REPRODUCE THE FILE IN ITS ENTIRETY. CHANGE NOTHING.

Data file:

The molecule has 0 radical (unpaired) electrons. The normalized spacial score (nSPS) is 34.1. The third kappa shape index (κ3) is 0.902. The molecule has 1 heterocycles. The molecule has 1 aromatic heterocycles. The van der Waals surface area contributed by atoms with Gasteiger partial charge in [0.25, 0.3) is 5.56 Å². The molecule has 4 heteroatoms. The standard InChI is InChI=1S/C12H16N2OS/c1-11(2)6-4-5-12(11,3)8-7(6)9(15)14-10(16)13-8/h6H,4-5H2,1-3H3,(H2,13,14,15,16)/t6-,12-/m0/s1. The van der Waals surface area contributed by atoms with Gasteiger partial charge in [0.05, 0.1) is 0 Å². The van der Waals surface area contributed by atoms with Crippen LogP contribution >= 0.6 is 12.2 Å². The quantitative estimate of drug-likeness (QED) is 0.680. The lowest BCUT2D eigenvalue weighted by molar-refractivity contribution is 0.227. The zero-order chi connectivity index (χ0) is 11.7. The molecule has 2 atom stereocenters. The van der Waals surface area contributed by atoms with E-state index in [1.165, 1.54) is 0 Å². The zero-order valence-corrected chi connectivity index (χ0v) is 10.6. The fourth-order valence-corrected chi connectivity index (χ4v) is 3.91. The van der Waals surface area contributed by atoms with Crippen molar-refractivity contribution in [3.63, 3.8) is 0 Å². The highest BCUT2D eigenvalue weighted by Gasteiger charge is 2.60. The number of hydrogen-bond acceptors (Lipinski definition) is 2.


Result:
The molecule has 0 radical (unpaired) electrons. The normalized spacial score (nSPS) is 34.1. The third kappa shape index (κ3) is 0.902. The molecule has 1 heterocycles. The molecule has 1 aromatic heterocycles. The van der Waals surface area contributed by atoms with Gasteiger partial charge in [0.25, 0.3) is 5.56 Å². The molecule has 4 heteroatoms. The standard InChI is InChI=1S/C12H16N2OS/c1-11(2)6-4-5-12(11,3)8-7(6)9(15)14-10(16)13-8/h6H,4-5H2,1-3H3,(H2,13,14,15,16)/t6-,12-/m0/s1. The van der Waals surface area contributed by atoms with Gasteiger partial charge in [0.05, 0.1) is 0 Å². The van der Waals surface area contributed by atoms with Crippen LogP contribution >= 0.6 is 12.2 Å². The quantitative estimate of drug-likeness (QED) is 0.680. The lowest BCUT2D eigenvalue weighted by molar-refractivity contribution is 0.227. The zero-order chi connectivity index (χ0) is 11.7. The molecule has 2 atom stereocenters. The van der Waals surface area contributed by atoms with E-state index in [1.165, 1.54) is 0 Å². The zero-order valence-corrected chi connectivity index (χ0v) is 10.6. The fourth-order valence-corrected chi connectivity index (χ4v) is 3.91. The van der Waals surface area contributed by atoms with Crippen molar-refractivity contribution in [3.63, 3.8) is 0 Å². The highest BCUT2D eigenvalue weighted by Gasteiger charge is 2.60. The number of hydrogen-bond acceptors (Lipinski definition) is 2.